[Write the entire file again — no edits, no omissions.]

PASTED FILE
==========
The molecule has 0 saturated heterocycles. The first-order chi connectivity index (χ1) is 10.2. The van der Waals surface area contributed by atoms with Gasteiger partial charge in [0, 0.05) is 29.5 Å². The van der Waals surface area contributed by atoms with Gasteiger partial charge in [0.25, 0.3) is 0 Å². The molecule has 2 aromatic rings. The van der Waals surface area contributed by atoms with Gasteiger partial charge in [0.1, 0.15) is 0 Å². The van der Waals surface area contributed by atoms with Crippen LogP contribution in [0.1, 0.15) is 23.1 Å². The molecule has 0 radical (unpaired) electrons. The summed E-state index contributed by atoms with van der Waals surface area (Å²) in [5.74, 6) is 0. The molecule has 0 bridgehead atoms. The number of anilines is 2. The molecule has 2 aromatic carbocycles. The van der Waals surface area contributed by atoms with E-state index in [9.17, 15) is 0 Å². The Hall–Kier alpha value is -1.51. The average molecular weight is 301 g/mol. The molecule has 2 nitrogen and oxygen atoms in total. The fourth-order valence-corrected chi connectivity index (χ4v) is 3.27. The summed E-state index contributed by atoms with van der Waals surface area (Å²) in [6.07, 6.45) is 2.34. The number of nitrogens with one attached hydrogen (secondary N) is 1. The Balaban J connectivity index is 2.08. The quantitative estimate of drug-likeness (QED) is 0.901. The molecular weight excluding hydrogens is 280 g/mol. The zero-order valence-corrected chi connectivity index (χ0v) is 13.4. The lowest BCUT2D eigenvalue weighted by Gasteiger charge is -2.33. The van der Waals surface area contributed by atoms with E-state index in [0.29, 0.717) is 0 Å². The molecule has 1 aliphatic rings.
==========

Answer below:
The molecule has 0 saturated heterocycles. The first-order chi connectivity index (χ1) is 10.2. The van der Waals surface area contributed by atoms with Gasteiger partial charge in [0, 0.05) is 29.5 Å². The van der Waals surface area contributed by atoms with Gasteiger partial charge in [0.25, 0.3) is 0 Å². The molecule has 2 aromatic rings. The van der Waals surface area contributed by atoms with Gasteiger partial charge in [0.1, 0.15) is 0 Å². The van der Waals surface area contributed by atoms with Crippen LogP contribution in [0.1, 0.15) is 23.1 Å². The molecule has 0 radical (unpaired) electrons. The summed E-state index contributed by atoms with van der Waals surface area (Å²) in [5.74, 6) is 0. The molecule has 0 bridgehead atoms. The number of anilines is 2. The molecule has 2 aromatic carbocycles. The van der Waals surface area contributed by atoms with E-state index in [9.17, 15) is 0 Å². The Hall–Kier alpha value is -1.51. The average molecular weight is 301 g/mol. The molecule has 2 nitrogen and oxygen atoms in total. The fourth-order valence-corrected chi connectivity index (χ4v) is 3.27. The summed E-state index contributed by atoms with van der Waals surface area (Å²) in [6.07, 6.45) is 2.34. The number of nitrogens with one attached hydrogen (secondary N) is 1. The Balaban J connectivity index is 2.08. The quantitative estimate of drug-likeness (QED) is 0.901. The molecular weight excluding hydrogens is 280 g/mol. The zero-order valence-corrected chi connectivity index (χ0v) is 13.4. The lowest BCUT2D eigenvalue weighted by Gasteiger charge is -2.33. The van der Waals surface area contributed by atoms with E-state index in [0.29, 0.717) is 0 Å². The molecule has 1 aliphatic rings.